This blackbird species lays a clutch of five, white eggs with brown, reddish, and purple speckling. One egg is laid per day, and eggs hatch after 14 days (a bit longer in cool weather).

The female feeds the young a variety of insects and places each food item directly into the mouth of the nestling. Males can bring food to the female to give to the young but the amount they bring varies. The baby birds leave the nest 10 to 12 days after hatching.

If the first nesting is successful, females immediately build a second nest in a different spot. The second nest is built in fewer days and tends to be less tidy than the first one.

If the first nest is not successful, females will renest until they raise young, sometimes trying several times in one season.


Current Situation

Western Meadowlarks live in a number of wide-open habitats from parts of southern British Columbia and central Canada south through much of the western and central USA to north-central Mexico.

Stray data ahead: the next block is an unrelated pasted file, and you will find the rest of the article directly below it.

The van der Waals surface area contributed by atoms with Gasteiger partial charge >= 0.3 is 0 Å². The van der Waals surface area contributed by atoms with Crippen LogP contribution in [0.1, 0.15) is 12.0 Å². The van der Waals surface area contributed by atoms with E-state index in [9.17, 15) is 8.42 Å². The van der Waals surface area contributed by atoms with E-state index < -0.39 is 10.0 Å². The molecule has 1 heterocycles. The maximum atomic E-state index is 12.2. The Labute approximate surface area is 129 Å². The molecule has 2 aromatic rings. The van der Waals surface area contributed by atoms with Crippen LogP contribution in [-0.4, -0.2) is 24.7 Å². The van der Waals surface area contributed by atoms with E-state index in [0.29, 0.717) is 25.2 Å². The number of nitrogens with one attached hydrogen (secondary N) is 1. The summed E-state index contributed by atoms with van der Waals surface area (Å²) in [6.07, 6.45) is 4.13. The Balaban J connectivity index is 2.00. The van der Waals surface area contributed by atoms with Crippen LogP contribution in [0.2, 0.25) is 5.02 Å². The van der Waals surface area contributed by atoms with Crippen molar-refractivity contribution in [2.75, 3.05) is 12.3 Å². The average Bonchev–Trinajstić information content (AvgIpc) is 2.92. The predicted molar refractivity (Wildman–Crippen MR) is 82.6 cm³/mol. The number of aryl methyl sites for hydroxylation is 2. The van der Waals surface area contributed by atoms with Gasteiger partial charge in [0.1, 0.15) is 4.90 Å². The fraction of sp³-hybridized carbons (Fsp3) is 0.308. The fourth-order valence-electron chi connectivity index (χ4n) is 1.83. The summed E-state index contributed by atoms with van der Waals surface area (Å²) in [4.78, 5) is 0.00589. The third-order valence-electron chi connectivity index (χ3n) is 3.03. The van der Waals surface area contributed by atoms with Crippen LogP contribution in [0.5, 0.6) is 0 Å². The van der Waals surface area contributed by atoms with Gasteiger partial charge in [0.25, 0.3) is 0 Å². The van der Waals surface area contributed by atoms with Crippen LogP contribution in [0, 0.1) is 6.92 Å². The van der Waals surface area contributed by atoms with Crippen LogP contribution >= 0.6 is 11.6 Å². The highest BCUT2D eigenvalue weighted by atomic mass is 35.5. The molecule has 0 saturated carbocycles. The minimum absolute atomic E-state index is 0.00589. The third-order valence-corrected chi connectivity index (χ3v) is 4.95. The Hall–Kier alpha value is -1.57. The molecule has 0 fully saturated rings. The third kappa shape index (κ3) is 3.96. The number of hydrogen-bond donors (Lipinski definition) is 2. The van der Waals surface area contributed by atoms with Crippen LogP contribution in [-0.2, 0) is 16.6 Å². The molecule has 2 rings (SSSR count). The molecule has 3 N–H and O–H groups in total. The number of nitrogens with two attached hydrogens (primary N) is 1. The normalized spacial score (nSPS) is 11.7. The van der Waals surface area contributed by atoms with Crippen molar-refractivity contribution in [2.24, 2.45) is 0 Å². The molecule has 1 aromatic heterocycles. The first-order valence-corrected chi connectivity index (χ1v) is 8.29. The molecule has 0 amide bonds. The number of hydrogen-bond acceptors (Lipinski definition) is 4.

Small populations also occur in large, open fields and other suitable habitats in Michigan, southern Ontario, and western New York state.

Western Meadowlark

Populations that breed in Canada and parts of the northern USA migrate south as far as northern and central Mexico while birds in other parts of its range can make short-distance movements south or to lower elevations, or just not migrate at all.

This species is quite adaptable and does well in sparse, open grasslands, semi-arid habitats, cultivated fields that have some native grass, and even high mountain meadows.

They avoid areas with shrubs and dense woody vegetation and prefer habitats with grasses and low vegetation where there is an abundance of the crickets, beetles, and other insects it feeds on. During the winter, this species uses similar open grassland habitats as well as deserts.